In 2023 Dr. Smith inaugurated the OWLS-CARE Lab at KSU. OWLS-CARE connects OWLS and CARE because it brings together KSU Owls and the intentional act of caring for and about your leadership skills through exploration and practice. The lab name is also an acronym for Optimizing With Leadership Skills: Career Advancement Resources Explored, which is the focus of its research. This research exists to facilitate student success in undergraduate education at KSU, where the curriculum emphasizes the development of critical career competencies and leadership skills.
Visit us at for more information and to follow us for updates.
Currently, Dr. Smith is recruiting students for the following OWLS-CARE projects:
Leadership Skills as Career Competencies: Intentional Practice of Communication in Teams
This undergraduate research project explores how intentional practice of communication in teams supports critical leadership skills as career competencies. Student success in navigating project-based teamwork is of great interest to educators and employers. As demographics in local and international work environments diversify, there is need to learn and practice how we communicate with one another to get the job done. Our team/s of undergraduate researchers will prepare for a transnational seminar in Spring 2024 hosted at KSU by researching, proposing, and potentially implementing community-based projects. Project completion in teams will demonstrate the value of understanding and practicing critical communication skills as well as career competencies identified by ACTFL and NACE.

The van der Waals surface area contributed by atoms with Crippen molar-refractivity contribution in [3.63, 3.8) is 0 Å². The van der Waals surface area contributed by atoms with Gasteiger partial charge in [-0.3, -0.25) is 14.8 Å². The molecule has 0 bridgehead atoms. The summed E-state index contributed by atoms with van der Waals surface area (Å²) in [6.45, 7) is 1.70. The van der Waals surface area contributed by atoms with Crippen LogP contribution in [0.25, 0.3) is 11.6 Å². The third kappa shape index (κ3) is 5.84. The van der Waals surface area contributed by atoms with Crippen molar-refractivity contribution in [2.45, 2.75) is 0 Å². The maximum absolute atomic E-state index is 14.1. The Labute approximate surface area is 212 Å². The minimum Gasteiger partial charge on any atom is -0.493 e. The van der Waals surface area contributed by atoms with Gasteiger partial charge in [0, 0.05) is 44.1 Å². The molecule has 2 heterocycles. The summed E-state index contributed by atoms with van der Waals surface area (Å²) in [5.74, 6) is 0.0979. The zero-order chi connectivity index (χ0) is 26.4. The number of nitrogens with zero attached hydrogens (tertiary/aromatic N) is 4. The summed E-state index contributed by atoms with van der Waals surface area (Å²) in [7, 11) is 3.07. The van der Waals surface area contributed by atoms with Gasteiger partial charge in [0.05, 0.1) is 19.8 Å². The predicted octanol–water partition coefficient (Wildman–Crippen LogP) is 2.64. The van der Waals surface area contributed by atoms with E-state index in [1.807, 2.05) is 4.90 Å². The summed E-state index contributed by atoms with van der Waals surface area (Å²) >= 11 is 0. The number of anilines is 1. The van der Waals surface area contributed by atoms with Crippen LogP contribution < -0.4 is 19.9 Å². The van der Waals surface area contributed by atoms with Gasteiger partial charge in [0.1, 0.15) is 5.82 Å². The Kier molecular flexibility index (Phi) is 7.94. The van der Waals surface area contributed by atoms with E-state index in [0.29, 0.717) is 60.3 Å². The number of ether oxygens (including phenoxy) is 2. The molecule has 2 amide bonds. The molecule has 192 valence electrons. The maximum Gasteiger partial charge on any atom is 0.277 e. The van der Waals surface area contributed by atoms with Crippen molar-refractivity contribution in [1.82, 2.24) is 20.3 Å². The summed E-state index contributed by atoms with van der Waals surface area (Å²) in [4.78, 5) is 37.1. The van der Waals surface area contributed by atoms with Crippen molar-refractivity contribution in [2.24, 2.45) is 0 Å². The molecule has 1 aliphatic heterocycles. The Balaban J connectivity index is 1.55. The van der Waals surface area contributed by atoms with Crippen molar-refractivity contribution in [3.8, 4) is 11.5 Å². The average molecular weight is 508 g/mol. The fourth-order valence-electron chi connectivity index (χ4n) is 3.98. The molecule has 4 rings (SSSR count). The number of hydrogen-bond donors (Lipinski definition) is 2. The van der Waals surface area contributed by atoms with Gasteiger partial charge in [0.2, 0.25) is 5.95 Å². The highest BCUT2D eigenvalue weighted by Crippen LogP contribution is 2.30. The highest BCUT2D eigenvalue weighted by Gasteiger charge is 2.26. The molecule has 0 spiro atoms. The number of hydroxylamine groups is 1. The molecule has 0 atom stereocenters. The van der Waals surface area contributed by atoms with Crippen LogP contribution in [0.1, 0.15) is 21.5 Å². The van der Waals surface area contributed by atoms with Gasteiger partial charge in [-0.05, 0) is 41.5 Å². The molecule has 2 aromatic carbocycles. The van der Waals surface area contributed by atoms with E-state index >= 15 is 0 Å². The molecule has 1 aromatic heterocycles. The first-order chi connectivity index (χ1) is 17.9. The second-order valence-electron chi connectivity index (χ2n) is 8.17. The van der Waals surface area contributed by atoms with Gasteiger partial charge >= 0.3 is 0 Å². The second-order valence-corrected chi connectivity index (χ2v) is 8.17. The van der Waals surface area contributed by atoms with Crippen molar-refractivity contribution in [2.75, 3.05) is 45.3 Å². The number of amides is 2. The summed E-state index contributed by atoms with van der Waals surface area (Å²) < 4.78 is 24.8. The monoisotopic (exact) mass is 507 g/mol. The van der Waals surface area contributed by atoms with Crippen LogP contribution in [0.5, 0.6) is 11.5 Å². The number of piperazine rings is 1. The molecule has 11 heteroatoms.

Arolsen Group: Rethinking the Past – Digital Archives, Restitution and the Culture of Remembrance

Engage with student peers from KSU, Germany, Austria, and the UK to discuss critical issues in the Humanities and Social Sciences, such as digitization in archives and museums, and ethics of commemorating the past. Identify and research local sites or objects in your community and explore how the past is integrated into lived current culture. Or: Trace an object and its history in collaboration with Germany’s Arolsen Archives, the International Center on Nazi Persecution, and explore how to deal with the legacy of WW2 in terms of remembrance and digitalization

Student Success at KSU: A Comparative Study of German Learners of English

Each year, KSU hosts cohorts of young Germans and KSU students’ lives are enriched by their presence on campus. Join us in a study of this experience by developing fundamental research skills as you assist KSU scholars in a quasi-experimental research design of a mixed-method study. Interested in finding out how international students fare at KSU and how to conduct quantitative and qualitative research by analyzing data from surveys and focus groups? This Project is for you!